What about the other interpretation of the IPCC’s 12 years: that we have 12 years to act? What our report said was, in scenarios with a one-in-two to two-in-three chance of keeping global warming below 1.5°C, emissions are reduced to around half their present level by 2030. That doesn’t mean we have 12 years to act: it means we have to act now, and even if we do, success is not guaranteed. MORE

It’s time for nations to unite around an International Green New Deal

“The International Green New Deal changes the frame. Rather than pleading for restraint, it sets out a positive-sum vision of international investment, in which the gains from joining in outweigh those to going it alone.”

Several countries have proposed their own versions of a Green New Deal, but climate change knows no borders. We need a global response

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The stakes of the international Green New Deal are not merely environmental.’ Photograph: Craig Easton/Getty Images/Cultura RF

In times of crisis and catastrophe, children are often forced to grow up quickly. We are now witnessing this premature call to action on a planetary scale. As the adults in government accelerate their consumption of fossil fuels, children are leading the campaign against our species’ looming extinction. Our survival now depends on the prospects for a global movement to follow their lead and demand an International Green New Deal.

Several countries have proposed their own versions of a Green New Deal. Here in Europe, DiEM25 and our European Spring coalition are campaigning under the banner of a detailed Green New Deal agenda. In the UK, a new campaign is pushing similar legislation with MPs such as Caroline Lucas and Clive Lewis. And in the US, dogged activists in the Sunrise Movement are working with representatives such as Alexandria Ocasio-Cortez to push their proposal to the front of the political agenda.

Unfortunately, climate change knows no borders. The US may be the second-largest polluter in the world, but it makes up less than 15% of global greenhouse emissions. Leading by example is simply not enough.

Instead, we need an International Green New Deal: a pragmatic plan to raise $8tn – 5% of global GDP – each year, coordinate its investment in the transition to renewable energy and commit to providing climate protections on the basis of countries’ needs, rather than their means.

Call it the Organization for Emergency Environmental Cooperation – the namesake of the original OEEC 75 years ago. While many US activists find inspiration in a “second world war-style mobilization”, the International Green New Deal is better modeled by the Marshall plan that followed it. With financial assistance from the US government, 16 countries formed the Organization for European Economic Cooperation (OEEC), dedicated to rebuilding the infrastructure of a devastated continent and coordinating its supply of energy.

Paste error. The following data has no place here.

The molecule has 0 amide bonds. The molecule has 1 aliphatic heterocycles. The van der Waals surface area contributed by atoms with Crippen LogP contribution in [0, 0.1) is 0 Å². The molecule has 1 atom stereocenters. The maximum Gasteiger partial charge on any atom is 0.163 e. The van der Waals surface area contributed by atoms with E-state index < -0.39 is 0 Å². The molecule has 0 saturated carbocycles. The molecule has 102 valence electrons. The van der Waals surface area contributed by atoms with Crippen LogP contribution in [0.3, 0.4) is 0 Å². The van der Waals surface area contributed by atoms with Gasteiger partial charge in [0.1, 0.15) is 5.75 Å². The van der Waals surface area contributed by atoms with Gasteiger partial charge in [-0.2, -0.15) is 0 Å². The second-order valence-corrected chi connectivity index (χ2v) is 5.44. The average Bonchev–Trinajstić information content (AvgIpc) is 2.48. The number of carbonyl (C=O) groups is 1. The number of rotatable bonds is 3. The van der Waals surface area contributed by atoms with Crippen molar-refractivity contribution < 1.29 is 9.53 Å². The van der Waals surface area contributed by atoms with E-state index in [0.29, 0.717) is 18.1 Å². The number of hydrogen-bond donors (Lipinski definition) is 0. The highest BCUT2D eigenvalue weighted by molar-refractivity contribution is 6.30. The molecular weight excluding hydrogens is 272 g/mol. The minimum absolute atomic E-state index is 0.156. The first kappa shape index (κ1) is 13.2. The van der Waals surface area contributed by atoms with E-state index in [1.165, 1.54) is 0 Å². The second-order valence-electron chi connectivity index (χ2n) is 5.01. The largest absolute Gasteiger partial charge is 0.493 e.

But if the original OEEC entrenched an extractive capitalism at Europe’s core –protecting the steel and coal cartel – the new organization for an International Green New Deal can empower communities around the world in a single transformational project.

Confronting the climate crisis will require more than keeping fossil fuels in the ground.

The transnational scope of this mobilization is crucial for three main reasons. MORE

RELATED:

Economist Mariana Mazzucato explains how rethinking industrial policy could be key to tackling climate change.

Wilson-Raybould slams feds for ‘incremental’ progress on Indigenous rights recognition

 

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Former justice minister Jody Wilson-RaybouldOTTAWA — Former Liberal justice minister Jody Wilson-Raybould is slamming the federal government she was once a part of for making only “incremental” progress on the Indigenous justice file and their promise to “decolonialize” Canadian laws and policies.

“My fear and disappointment is that despite sounding the alarm, providing the advice, pushing and challenging, sharing perspectives of lived Indigenous experience… the federal government has fallen back once again into a pattern of trying to ‘manage the problem’ with Indigenous peoples and make incremental shifts rather than transforming the status quo,” Wilson-Raybould said during a keynote address on Wednesday at the First Nations Provincial Justice Forum in Vancouver. They were invited by the B.C.-based First Nations Justice Council.

She appeared alongside fellow newly-Independent MP Jane Philpott to deliver a joint address called: “From denial to recognition: the challenges of Indigenous justice in Canada.”

“Since I spoke to the leadership of British Columbia this past November, there have been a few developments, things have changed a bit,” Wilson-Raybould said early in her remarks, to laughter. “Perhaps not fully unexpected but certainly an eventful time,” she continued, appearing to reference the months-long controversy surrounding her allegations that she faced a sustained effort from senior government officials to attempt to pressure her to interfere in a criminal case against the Quebec engineering and construction giant SNC-Lavalin.

Wilson-Raybould framed her comments as her reflections and insights from her nearly three years as Canada’s first-ever Indigenous justice minister and attorney general, presented with the aim of informing these Indigenous leaders’ ongoing efforts to change the current justice system.

She said that she had “no illusion” about the reality of the system she was taking the helm of, but said that over the course of her time in cabinet she fought to challenge the way things had been done. MORE